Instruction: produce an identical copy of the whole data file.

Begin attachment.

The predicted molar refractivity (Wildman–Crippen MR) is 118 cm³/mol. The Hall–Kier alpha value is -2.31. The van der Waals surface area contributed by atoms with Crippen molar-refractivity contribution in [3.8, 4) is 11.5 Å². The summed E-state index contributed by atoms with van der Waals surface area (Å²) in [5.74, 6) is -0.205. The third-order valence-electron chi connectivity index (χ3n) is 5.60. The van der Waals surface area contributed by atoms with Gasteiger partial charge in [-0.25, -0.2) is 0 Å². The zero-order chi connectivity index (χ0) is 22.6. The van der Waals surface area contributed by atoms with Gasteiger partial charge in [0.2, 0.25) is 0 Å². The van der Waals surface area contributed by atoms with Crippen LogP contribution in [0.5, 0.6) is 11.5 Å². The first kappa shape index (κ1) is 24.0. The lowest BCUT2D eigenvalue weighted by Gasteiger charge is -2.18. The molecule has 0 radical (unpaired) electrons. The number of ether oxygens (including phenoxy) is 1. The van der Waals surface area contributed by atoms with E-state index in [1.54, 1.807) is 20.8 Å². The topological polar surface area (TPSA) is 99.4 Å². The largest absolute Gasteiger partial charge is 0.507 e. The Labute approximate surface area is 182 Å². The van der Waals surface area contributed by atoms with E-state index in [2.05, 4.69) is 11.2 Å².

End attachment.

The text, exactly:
The predicted molar refractivity (Wildman–Crippen MR) is 118 cm³/mol. The Hall–Kier alpha value is -2.31. The van der Waals surface area contributed by atoms with Crippen molar-refractivity contribution in [3.8, 4) is 11.5 Å². The summed E-state index contributed by atoms with van der Waals surface area (Å²) in [5.74, 6) is -0.205. The third-order valence-electron chi connectivity index (χ3n) is 5.60. The van der Waals surface area contributed by atoms with Gasteiger partial charge in [-0.25, -0.2) is 0 Å². The zero-order chi connectivity index (χ0) is 22.6. The van der Waals surface area contributed by atoms with Gasteiger partial charge in [0.2, 0.25) is 0 Å². The van der Waals surface area contributed by atoms with Crippen LogP contribution in [0.5, 0.6) is 11.5 Å². The first kappa shape index (κ1) is 24.0. The lowest BCUT2D eigenvalue weighted by Gasteiger charge is -2.18. The molecule has 0 radical (unpaired) electrons. The number of ether oxygens (including phenoxy) is 1. The van der Waals surface area contributed by atoms with E-state index in [1.54, 1.807) is 20.8 Å². The topological polar surface area (TPSA) is 99.4 Å². The largest absolute Gasteiger partial charge is 0.507 e. The Labute approximate surface area is 182 Å². The van der Waals surface area contributed by atoms with E-state index in [2.05, 4.69) is 11.2 Å².